KEYWORDS: Bacillus coagulans Unique IS-2; Bacterial vaginosis
From the FULL TEXT Article:
Bacterial vaginosis (BV) is a term used to describe disorders that cause infection or inflammation of the vagina. BV is quite complex, however, very common condition characterized by the substitution of native Lactobacilli by either anaerobic bacteria such as Atopobium, Gardnerella and Mobiluncus [1, 2], or Mycoplasma , or aerobic bacteria such as pathogenic Escherichia coli and enterococci . The net result is an elevated pH, production of sialidase by colonizing foreign microbes  or amine production by them resulting in white discharge and fishy odor . Vaginal infections can have symptoms, like itching, burning, and vaginal discharge . If vaginosis is left untreated, it leads to some other complications like, pelvic inflammatory disease , infertility, pre-term birth, low birth weight etc. . Hence vaginitis is considered to be warning symptoms to prevent occurrence of such complications and should be treated in time. Treatment of BV comprises either oral or vaginal antibiotic supplements, such as metronidazole or clindamycin. However, the curing rate is poor and recurrences are often found to be very common . This has led to the use of long term, low dose suppressive therapy for BV. Other studies also suggest that the incidence of BV increases the risk of sexually transmitted infections , and therefore, it is essential to develop new approaches to the preservation of a healthy vagina, particularly therapies which can be readily available, economical and with a higher efficacy in terms of reducing recurrences.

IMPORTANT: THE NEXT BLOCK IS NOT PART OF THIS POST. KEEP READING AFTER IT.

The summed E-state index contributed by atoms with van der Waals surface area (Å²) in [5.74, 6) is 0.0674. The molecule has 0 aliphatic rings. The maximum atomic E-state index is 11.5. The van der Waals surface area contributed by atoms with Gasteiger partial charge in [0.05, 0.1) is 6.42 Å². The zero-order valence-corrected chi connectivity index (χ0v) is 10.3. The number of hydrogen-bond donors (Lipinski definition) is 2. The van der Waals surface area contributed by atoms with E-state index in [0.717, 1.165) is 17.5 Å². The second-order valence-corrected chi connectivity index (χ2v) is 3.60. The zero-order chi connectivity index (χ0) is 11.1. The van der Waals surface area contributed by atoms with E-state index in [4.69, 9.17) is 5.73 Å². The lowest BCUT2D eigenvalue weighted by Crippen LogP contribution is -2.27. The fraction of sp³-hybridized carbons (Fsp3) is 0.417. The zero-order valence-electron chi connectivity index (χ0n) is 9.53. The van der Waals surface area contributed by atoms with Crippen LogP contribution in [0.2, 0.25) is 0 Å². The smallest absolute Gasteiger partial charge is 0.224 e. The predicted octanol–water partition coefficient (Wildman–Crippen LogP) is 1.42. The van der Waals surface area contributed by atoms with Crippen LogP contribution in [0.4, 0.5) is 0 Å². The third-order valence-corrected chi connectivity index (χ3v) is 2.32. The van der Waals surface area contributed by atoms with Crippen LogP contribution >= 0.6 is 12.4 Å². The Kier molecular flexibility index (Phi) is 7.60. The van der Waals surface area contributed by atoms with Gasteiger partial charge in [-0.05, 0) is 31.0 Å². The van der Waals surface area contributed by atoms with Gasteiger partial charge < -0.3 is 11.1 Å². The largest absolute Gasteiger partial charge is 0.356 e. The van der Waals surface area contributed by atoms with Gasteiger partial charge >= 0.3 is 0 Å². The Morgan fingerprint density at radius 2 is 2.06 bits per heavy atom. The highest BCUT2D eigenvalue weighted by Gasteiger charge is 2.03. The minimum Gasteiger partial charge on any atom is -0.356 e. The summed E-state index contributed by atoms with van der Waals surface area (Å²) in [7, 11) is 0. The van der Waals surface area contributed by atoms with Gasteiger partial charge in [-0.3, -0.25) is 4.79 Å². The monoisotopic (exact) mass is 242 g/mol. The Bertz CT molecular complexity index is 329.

Probiotic bacteria are considered as an alternative choice for BV prevention and treatment due to their capability to produce antimicrobial compounds such as, acetic acid, bacteriocins and hydrogen peroxide, thereby hindering pathogenic bacterial growth . Vaginal probiotic capsules are particularly alluring because of their ease of use and high satisfaction rates against the use of creams and gels. The purpose of this study was to determine the efficacy of oral supplementation of probiotic capsules containing Bacillus coagulans-Unique IS2 in the treatment of BV.